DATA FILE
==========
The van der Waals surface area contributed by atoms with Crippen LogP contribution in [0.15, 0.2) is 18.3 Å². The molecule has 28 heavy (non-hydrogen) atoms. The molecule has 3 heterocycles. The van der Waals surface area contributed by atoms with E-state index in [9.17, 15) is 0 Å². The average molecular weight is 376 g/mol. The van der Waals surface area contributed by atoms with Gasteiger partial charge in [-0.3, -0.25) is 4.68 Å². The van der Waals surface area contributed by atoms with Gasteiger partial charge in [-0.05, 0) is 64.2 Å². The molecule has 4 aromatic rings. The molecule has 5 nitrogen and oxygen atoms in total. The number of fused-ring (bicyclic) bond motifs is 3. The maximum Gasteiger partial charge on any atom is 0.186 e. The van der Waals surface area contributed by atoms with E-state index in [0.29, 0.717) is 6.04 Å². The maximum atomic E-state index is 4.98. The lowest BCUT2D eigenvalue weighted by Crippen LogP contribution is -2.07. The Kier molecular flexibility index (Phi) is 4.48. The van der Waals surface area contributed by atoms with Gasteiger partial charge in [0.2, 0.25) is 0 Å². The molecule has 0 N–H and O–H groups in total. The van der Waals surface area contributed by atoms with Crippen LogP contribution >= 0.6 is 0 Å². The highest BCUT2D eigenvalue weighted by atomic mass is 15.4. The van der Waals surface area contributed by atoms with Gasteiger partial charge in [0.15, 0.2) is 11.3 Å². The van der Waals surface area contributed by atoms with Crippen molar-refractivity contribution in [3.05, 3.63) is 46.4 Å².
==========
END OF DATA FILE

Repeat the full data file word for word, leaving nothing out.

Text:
The van der Waals surface area contributed by atoms with Crippen LogP contribution in [0.15, 0.2) is 18.3 Å². The molecule has 28 heavy (non-hydrogen) atoms. The molecule has 3 heterocycles. The van der Waals surface area contributed by atoms with E-state index in [9.17, 15) is 0 Å². The average molecular weight is 376 g/mol. The van der Waals surface area contributed by atoms with Gasteiger partial charge in [-0.3, -0.25) is 4.68 Å². The van der Waals surface area contributed by atoms with Gasteiger partial charge in [-0.05, 0) is 64.2 Å². The molecule has 4 aromatic rings. The molecule has 5 nitrogen and oxygen atoms in total. The number of fused-ring (bicyclic) bond motifs is 3. The maximum Gasteiger partial charge on any atom is 0.186 e. The van der Waals surface area contributed by atoms with E-state index in [0.29, 0.717) is 6.04 Å². The maximum atomic E-state index is 4.98. The lowest BCUT2D eigenvalue weighted by Crippen LogP contribution is -2.07. The Kier molecular flexibility index (Phi) is 4.48. The van der Waals surface area contributed by atoms with Gasteiger partial charge in [0.2, 0.25) is 0 Å². The molecule has 0 N–H and O–H groups in total. The van der Waals surface area contributed by atoms with Crippen LogP contribution >= 0.6 is 0 Å². The highest BCUT2D eigenvalue weighted by atomic mass is 15.4. The van der Waals surface area contributed by atoms with Gasteiger partial charge in [0.15, 0.2) is 11.3 Å². The van der Waals surface area contributed by atoms with Crippen molar-refractivity contribution in [3.05, 3.63) is 46.4 Å².